The music bloggers are all excited about hippity-hopper Childish Gambino and the general consensus seems to be that he just “came out of nowhere.” Strange to me, because he is a well known actor on the hit NBC comedy Community. Sure, he goes by the name Donald Glover, but it’s not like this is all a secret. In his lyrics he talks about having a TV show and writing for 30 Rock when he was under 25. And Donald Glover is not a bit player on the show, he’s consistently the most charming and funny reason to watch Community.So what, he’s a rapper now. But here’s the thing: his rhymes are tight! Those same mad skills he uses writing and acting for NBC come out in the lyrics. It’s unapologetically middle class,with subjects like sex, race and hipster girls making frequent appearances. I’m not wild about his vocal style–it’s very fast, with a nervous energy. But the pop culture references keep me coming back. I was hooked first on the Jamie XX remix of Adele, where his “Freaks and Geeks is sampled, and he says, “Fuck Macaulay Culkin, I’m never going home alone.” All his songs have lines like that, ones that will jump out at you and make you smile for their clever turn of phrase.
The production on his mixtape isn’t top notch but you can certainly hear the promise. My favorite track from the mixtape has little to do with the lyrics and all to do with his choice to rap over Sleigh Bells. The gent has taste I tell you. Just the same it still has choice lyrics like “Only time I’m worried is when I’m the no-fly zone, ‘Cause I’m so fly…”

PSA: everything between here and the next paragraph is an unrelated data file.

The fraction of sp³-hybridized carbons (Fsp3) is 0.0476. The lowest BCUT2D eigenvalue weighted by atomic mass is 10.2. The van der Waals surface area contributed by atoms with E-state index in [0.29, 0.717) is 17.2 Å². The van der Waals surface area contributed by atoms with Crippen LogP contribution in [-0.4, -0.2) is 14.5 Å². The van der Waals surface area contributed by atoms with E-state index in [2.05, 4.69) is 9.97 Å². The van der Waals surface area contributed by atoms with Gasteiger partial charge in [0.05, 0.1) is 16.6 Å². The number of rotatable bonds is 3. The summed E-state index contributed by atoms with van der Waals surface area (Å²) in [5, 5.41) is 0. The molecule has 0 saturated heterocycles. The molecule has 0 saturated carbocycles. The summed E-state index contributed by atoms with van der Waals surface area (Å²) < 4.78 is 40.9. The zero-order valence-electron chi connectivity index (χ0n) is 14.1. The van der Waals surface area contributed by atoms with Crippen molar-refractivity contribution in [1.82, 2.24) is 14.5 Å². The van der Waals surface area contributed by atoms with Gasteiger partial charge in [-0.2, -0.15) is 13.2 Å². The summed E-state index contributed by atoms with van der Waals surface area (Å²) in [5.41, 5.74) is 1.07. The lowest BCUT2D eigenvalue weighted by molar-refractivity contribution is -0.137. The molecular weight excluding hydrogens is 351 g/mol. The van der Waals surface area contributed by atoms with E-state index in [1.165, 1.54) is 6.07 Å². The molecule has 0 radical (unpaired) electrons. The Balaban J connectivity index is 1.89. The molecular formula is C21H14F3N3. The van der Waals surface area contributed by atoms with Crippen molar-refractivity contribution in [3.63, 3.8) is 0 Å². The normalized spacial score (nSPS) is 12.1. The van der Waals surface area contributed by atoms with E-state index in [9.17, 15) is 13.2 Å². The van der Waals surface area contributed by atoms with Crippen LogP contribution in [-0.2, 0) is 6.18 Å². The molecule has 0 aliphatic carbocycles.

Because of the low production values on his mixtape and the fact that he raps over low BPM indie rock half the time, I prefer remixes. Like I said, it’s about the rhymes not the beats anyway. Here’s two preferred remixes of “Let Me Dope You.” I especially like the first because that Body Language song (“You Can”) is another of my recent obsessions. The stand-out lyric for me is “I don’t fit in like–my penis in these tiny girls.” Tight indeed.
Janet said she wanted to go the Missouri Lounge to make fun of all the hipsters. Everyone agreed that The Missouri Lounge was just crawling with the little buggers.
I was surprised. Not about the Missouri Lounge—though I’d always thought the shack looked like more of a redneck dive—but that Janet wasn’t herself a hipster. She had the chunky, short-cropped hair and the thick black plastic glasses. But no. She was a hipster hater. How could I get them confused?